If you told me that Keith Richards had died, I'd be devastated but pretty unsurprised. If you told me Brian Wilson had died, I'd curl up in a ball singing "Vegetables" to myself, but I'd feel somewhat prepared for it after years of watching his fragile mental state deteriorate. But as with David Bowie only a few months ago, Prince's death Thursday was a total shock. Maybe it's because, like Bowie, Prince seemed like a mythological creature, a space alien, an androgynous rock star who touched us and encouraged us to touch ourselves unapologetically.

Maybe it's because he was only 57 and he looked like he was aging in reverse—maybe it's because it feels like only yesterday that he was playing ping-pong on New Girl and jamming at City Winery. He just started working on a memoir for next year—hell, he just threw an all-night dance party last weekend—how could he leave before the party was over?

Or maybe it feels so awful because he was one of the most life-affirming, sexually-uninhibited (he is responsible for the adoption of "Parental Advisory" stickers for a good reason), genre-transcending artists to ever wander the earth. He was someone who dedicated his life to séanceing with the funky vibes of the universe. He conquered the world and then threw parties at his mansion for strangers. And he made being the weirdest guy in the room something to be proud of.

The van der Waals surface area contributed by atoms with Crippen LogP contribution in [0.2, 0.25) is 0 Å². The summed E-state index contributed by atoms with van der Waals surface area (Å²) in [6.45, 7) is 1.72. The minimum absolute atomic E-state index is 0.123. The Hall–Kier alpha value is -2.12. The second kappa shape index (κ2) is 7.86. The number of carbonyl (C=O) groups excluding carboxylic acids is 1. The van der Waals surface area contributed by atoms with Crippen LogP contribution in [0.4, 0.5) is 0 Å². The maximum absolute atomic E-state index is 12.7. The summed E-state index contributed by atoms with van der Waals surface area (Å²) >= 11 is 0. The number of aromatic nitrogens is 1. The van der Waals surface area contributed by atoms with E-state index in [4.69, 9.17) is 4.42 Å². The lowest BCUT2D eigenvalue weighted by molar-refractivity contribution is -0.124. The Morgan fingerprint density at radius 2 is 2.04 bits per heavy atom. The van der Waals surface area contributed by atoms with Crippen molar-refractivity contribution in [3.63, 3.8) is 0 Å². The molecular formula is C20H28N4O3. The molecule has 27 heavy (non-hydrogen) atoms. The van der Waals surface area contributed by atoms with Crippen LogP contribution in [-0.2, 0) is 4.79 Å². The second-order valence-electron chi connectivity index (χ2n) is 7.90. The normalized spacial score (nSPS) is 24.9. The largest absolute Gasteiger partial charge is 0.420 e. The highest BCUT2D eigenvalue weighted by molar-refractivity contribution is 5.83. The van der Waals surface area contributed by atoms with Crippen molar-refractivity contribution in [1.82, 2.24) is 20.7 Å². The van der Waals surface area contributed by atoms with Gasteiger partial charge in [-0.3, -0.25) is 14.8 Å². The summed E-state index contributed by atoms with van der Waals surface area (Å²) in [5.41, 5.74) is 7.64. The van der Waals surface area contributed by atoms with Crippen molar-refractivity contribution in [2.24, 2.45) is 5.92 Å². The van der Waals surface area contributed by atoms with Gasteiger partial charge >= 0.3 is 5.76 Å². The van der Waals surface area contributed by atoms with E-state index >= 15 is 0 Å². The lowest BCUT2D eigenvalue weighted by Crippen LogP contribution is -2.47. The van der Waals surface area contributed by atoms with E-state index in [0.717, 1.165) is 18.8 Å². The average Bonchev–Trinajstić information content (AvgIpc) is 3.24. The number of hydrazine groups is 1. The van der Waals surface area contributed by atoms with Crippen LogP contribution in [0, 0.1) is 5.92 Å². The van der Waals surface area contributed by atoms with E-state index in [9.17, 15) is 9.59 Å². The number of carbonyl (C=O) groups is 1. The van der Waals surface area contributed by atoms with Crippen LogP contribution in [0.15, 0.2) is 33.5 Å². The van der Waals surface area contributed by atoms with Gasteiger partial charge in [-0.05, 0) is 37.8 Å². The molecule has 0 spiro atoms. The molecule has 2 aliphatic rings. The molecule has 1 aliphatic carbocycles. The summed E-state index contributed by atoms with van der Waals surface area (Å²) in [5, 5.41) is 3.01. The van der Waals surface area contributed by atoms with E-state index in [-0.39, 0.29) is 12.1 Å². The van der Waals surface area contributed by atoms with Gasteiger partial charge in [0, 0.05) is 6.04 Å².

He also wrote "Erotic City." And "Raspberry Beret." And "When You Were Mine," "Take Me With U," "Purple Rain," "Sign O The Times," "Little Red Corvette," "When Doves Cry," "She's Always In My Hair," "Alphabet St.," "Darlin Nikki," and literally, a hundred more. Once you adjusted to his wavelength, his sound—that mix of futuristic James Brown funk, Smokey Robinson sugar and wholly original panache—was addictive. Almost everything he did from 1979-1991 still sounds like hits to me.

I mean, "Erotic City" alone gets you into heaven or whatever, right?

The nation might be too sad to get down right now, but we are all gathered here today in Prince's looming purple shadow, getting through this thing called life. "Electric word life," Prince said. "It means forever and that's a mighty long time."